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Brundle: & # 34; No march through for Schumacher & # 34;

Daniel Reinhard
Martin Brundle on the Schumacher comeback
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M artin Brundle knows Michael Schumacher as a teammate. In 1992 the two drove at Benetton. Brundle thinks like all racing drivers. Why shouldn't Schumacher return?

'Maybe he didn't want to stop in 2006. He made room for Felipe Massa, explaining that he was too tired to continue the stress. I can understand that. The longer you've been at it The more money you have in the bank, the more the routine processes of being a racing driver disturb you. The more important family and free time become. And when you are out of this life, the time comes when you lose it all again. In Michael is currently in this phase. You are and will remain an adrenaline-driven person. You can't just switch it off. '

Schumacher always with entourage

It's not just fun to drive and the desire for competition that play a role. Also the public's attention. In his active time, Schumacher would have loved to do without it. 'You could hear when Michael arrived in the paddock,' recalls Brundle. 'He always pulled a rat tail of photographers and autograph hunters behind him. At some point it gets annoying. But if you are away from the business for a while, then you will remember it fondly.'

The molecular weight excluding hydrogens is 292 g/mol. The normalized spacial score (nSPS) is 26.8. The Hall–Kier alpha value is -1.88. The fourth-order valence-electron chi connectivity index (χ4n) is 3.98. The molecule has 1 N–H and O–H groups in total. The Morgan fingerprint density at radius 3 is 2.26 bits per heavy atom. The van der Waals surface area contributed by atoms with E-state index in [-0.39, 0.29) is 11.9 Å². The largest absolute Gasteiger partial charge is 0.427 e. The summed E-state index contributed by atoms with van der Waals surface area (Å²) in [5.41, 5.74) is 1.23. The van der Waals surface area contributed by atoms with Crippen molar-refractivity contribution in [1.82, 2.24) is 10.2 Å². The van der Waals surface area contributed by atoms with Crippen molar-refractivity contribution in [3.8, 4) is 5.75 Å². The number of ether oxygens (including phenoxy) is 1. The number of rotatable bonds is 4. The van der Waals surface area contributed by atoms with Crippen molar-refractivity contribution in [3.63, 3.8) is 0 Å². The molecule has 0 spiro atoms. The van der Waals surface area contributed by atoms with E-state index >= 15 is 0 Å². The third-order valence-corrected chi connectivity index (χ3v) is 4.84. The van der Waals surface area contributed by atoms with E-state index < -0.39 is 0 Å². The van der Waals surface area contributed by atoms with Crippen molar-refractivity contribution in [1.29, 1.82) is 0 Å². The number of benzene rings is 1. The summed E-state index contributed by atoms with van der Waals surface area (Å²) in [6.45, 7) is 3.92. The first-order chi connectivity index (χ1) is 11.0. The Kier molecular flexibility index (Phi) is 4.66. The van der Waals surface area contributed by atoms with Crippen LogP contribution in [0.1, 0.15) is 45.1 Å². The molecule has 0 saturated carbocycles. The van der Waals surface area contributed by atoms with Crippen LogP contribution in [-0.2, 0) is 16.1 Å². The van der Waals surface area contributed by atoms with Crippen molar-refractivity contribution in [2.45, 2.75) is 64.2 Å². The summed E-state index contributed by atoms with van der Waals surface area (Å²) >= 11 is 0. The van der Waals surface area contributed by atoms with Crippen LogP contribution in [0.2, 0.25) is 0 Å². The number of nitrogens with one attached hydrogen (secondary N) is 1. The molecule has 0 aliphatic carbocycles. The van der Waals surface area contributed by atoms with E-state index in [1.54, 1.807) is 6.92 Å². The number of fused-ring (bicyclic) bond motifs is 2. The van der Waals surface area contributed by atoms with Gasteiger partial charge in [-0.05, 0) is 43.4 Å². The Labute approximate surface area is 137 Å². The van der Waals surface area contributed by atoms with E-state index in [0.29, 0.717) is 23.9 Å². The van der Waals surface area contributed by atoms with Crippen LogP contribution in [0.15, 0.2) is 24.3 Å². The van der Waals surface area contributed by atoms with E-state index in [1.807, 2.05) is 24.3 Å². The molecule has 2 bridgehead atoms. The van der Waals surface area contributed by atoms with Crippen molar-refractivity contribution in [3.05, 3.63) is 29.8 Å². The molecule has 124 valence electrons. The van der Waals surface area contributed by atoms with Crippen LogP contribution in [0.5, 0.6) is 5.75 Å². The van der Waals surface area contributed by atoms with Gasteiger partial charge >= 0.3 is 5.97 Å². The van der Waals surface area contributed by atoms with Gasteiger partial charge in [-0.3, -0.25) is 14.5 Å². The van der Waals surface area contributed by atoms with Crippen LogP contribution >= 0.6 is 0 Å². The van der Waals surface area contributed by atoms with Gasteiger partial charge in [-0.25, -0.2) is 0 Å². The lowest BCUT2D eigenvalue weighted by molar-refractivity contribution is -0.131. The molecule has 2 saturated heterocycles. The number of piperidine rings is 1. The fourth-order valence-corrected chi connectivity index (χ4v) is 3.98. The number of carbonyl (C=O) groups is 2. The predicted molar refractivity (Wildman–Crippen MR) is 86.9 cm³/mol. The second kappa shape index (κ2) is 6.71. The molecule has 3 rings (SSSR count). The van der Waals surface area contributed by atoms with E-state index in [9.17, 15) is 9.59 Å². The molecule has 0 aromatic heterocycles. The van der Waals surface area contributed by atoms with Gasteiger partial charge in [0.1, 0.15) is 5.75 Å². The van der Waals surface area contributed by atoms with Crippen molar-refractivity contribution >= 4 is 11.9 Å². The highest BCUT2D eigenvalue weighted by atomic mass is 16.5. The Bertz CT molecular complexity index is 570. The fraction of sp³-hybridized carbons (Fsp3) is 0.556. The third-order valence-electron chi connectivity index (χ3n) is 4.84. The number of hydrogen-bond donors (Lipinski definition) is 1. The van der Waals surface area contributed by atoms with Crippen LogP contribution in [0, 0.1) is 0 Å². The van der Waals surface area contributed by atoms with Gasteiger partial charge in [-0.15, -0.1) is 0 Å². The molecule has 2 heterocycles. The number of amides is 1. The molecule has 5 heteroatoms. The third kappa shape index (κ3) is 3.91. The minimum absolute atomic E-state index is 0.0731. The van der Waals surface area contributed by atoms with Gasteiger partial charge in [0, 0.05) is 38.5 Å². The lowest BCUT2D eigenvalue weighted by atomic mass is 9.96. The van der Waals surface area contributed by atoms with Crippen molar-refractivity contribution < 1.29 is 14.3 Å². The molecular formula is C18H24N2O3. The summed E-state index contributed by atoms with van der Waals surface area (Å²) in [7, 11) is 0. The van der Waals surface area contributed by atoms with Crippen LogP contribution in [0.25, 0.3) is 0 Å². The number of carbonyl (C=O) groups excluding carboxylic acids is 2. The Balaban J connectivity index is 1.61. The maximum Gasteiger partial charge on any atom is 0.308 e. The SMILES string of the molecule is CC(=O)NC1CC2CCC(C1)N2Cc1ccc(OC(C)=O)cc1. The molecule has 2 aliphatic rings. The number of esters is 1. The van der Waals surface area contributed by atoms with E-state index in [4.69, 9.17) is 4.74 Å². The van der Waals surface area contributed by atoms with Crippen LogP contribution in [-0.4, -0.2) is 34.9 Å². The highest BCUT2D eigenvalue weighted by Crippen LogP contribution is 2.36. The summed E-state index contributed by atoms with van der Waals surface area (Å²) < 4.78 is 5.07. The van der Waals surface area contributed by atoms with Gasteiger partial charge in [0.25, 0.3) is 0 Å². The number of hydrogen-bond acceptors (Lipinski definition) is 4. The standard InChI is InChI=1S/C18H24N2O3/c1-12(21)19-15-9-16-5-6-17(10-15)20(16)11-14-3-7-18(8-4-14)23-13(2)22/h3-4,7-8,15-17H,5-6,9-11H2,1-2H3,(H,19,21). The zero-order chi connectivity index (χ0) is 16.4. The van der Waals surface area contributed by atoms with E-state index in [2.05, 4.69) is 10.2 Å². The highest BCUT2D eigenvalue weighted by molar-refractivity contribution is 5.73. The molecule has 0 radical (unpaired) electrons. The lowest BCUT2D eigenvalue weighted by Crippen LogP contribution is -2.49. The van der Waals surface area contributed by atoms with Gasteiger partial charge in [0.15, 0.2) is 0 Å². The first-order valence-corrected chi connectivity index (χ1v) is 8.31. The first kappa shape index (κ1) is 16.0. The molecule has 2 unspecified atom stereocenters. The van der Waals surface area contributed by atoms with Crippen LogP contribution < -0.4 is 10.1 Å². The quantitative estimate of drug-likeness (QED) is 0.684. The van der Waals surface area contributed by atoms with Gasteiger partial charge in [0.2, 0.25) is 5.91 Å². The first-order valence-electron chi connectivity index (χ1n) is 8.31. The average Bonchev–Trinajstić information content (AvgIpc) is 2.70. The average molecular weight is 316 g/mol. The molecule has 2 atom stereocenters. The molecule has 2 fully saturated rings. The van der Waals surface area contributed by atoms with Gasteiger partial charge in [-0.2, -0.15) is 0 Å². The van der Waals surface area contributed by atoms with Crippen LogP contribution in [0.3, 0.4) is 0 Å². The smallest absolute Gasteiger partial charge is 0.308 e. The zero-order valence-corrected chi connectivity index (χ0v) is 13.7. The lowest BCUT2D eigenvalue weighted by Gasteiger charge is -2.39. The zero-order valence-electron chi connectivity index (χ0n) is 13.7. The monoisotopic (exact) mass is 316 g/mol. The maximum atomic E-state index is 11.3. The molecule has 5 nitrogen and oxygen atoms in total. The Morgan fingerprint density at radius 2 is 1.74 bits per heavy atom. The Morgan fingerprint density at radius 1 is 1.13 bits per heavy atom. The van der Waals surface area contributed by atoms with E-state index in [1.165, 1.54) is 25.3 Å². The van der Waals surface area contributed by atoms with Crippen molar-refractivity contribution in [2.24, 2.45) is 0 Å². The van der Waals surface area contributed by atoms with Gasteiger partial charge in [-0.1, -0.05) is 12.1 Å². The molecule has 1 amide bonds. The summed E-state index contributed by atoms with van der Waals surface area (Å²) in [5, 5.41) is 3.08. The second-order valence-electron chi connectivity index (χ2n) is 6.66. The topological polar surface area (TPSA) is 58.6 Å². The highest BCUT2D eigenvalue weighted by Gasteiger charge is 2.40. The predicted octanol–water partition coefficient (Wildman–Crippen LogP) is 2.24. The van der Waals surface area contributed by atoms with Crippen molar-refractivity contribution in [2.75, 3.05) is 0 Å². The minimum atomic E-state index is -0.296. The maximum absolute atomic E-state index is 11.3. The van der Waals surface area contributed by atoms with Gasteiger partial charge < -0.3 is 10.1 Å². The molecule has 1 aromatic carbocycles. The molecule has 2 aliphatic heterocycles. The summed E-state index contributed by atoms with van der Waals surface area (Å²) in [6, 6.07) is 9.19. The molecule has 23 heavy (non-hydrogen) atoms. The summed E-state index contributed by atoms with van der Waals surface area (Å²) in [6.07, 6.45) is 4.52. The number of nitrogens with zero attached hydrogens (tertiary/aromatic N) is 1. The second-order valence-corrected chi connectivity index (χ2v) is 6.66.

The three BBC reporter Brundle believes that a year break will not leave a person like Schumacher without a trace. A few races in a kart and on a motorcycle can't change that. 'You're rusting a little. When I raced back at Le Mans four years after my last Formula 1 race, the big overtaking maneuvers, the close wheel-to-wheel battle, were difficult for me. You are simply no longer calibrated . '

Nico Rosberg has to grow up quickly

That is why Schumacher has to watch out for Nico Rosberg in the first phase of the comeback. 'That won't be a walk-through. I rate Nico extremely strong. But Nico has to grow up very quickly if he wants to beat Michael.'

Even if Schumacher should lose to his 16-year-old team-mate, he will do not break a point from the crown. 'Michael will not be as slow as Luca Badoer. He will do a good job, people will respect that he is already 41. His lifetime achievement is so unique that he does not take any chances.'

BuriedSchumacher Rosberg?

The now 50-year-old Brundle sees the risk more on Rosberg's side: 'If Michael were consistently faster than Nico, he would bury him.' The new racing format without refueling stops still plays a trump card in the hands of the record world champion. 'Michael has always adapted quickly to new conditions and took advantage of them.'


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